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why are some cheeses wrapped in plantain leaves?

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does anyone know if the plantain leaf that came draped over the mexican farmer's cheese i just bought serves a function, or if it's just decoration?

the package says "with plantain leaf" on it, so it seems like a thing.

thanks!

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  1. (and it's a plastic clamshell package, so it doesn't seem like the leaf has a handling or insulation or moisture-retention purpose, like with those little sticky rice snack bundles you can buy in chinatown)

    1. There are some cheese makers on here that may have more suggestions.

      But, fresh cheeses used to wrapped in leaves (and some still are depending on where in the world you are) so you knew how fresh they were. If the leaf was old, rotten, or shriveled you knew the cheese wasn't fresh. Could be a carry over from that original packaging.

      2 Replies
      1. re: thimes

        thimes, thanks! that's so interesting.

        1. re: thimes

          Ooooh... I've often wondered about burrata -- why it comes wrapped in a leaf. I know that burrata must be served while it's extremely fresh. Now it all makes sense. Thanks!

        2. Fresh cheese was always "protected" in some ways both for hygiene and to keep moisture. Ricotta cheese would always, in the times of no refrigeration, arrive at the market in their straw container covered on top with a fig leaf or, better yet, a round "lid" of semi-soft cheese made on purpose.

          Aged cheese would be wrapped in vine leaves or something similar for more "technical "reasons.
          To age properly it's essential for the cheese to form a crust. If the process is too hasty the crust can break which is not acceptable for both aesthetic and hygienic reasons ( would you buy a cheese all craggy with mold inside the crags?).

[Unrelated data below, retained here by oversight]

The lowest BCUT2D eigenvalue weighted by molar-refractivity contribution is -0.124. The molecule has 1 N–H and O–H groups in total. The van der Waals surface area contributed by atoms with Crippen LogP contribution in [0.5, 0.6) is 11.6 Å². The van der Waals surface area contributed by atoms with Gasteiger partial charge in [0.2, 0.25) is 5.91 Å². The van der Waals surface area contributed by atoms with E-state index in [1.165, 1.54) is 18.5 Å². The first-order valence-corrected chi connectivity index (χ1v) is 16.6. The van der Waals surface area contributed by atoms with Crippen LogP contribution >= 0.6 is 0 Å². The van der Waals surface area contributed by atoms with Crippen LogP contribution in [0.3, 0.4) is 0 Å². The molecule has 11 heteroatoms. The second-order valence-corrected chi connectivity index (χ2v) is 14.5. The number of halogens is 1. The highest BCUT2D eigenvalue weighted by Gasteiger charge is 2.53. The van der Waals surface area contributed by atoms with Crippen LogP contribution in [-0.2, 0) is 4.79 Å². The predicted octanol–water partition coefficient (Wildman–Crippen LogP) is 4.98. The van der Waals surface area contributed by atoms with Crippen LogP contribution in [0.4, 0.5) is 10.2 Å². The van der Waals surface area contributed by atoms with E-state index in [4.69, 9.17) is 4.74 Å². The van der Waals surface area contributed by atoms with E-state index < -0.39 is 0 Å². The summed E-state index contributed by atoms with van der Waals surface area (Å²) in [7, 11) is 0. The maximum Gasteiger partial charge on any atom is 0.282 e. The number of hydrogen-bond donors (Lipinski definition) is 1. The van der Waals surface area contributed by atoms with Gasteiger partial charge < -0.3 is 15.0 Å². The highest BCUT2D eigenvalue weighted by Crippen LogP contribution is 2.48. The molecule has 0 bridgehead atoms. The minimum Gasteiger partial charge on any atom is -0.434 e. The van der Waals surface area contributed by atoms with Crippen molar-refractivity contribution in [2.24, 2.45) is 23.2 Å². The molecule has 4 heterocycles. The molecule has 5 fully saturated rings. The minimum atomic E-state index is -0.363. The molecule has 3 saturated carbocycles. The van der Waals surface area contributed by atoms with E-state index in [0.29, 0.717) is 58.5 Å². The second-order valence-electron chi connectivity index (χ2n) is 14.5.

A proper crust, depending on the cheese, needs time and care. Have you ever seen those long rows of cheese forms that need to be turned-up regularly so as not to ripen unevenly? And/or break?
          There are many tricks to achieving a proper crust: some would quickly dip the cheese in boiling water, then, especially for pecorino, protect it with olive oil applied regularly until the crust was hard and the inside well on its way to ripening. In Tuscany they used to store those special small, oval, "marzolini" ( made with the first milk when the sheep start eating the fresh herbs again) inside an "orcio" (large, heavy, clay jar) with olive oil and ash which would then be shaken up and rolled at regular interval until summer.
          The use of leaves ( or sometimes the spent lees after distilling grappa, seeds) provides a convenient way to protect the cheese until the crust is formed as well as , hopefully, impart some flavour and aroma to it.
          Burrata was made by inflating by mouth (much like flasks were made out of glass) a large piece of soft mozzarella-like cheese and then filling it with mozzarella cheese morsels and cream. The container was to protect the inside but it needed to be protected itself, that's why the leaves (again, fig leaves) wrapping.